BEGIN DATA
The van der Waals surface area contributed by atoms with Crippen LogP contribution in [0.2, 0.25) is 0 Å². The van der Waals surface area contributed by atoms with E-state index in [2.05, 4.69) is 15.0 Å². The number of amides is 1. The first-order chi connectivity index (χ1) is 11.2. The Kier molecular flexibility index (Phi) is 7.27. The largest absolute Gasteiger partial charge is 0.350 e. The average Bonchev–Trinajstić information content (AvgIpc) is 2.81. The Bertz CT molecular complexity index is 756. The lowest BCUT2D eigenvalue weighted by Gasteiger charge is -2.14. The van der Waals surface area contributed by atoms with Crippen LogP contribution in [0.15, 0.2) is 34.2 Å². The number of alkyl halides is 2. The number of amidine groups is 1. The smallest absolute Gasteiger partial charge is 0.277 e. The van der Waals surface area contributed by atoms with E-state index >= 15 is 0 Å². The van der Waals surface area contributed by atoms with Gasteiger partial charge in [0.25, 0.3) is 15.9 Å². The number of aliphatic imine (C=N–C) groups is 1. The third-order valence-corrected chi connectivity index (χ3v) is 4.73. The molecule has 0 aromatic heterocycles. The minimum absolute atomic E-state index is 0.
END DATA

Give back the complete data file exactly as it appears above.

The van der Waals surface area contributed by atoms with Crippen LogP contribution in [0.2, 0.25) is 0 Å². The van der Waals surface area contributed by atoms with E-state index in [2.05, 4.69) is 15.0 Å². The number of amides is 1. The first-order chi connectivity index (χ1) is 11.2. The Kier molecular flexibility index (Phi) is 7.27. The largest absolute Gasteiger partial charge is 0.350 e. The average Bonchev–Trinajstić information content (AvgIpc) is 2.81. The Bertz CT molecular complexity index is 756. The lowest BCUT2D eigenvalue weighted by Gasteiger charge is -2.14. The van der Waals surface area contributed by atoms with Crippen LogP contribution in [0.15, 0.2) is 34.2 Å². The number of alkyl halides is 2. The number of amidine groups is 1. The smallest absolute Gasteiger partial charge is 0.277 e. The van der Waals surface area contributed by atoms with E-state index >= 15 is 0 Å². The van der Waals surface area contributed by atoms with Gasteiger partial charge in [0.25, 0.3) is 15.9 Å². The number of aliphatic imine (C=N–C) groups is 1. The third-order valence-corrected chi connectivity index (χ3v) is 4.73. The molecule has 0 aromatic heterocycles. The minimum absolute atomic E-state index is 0.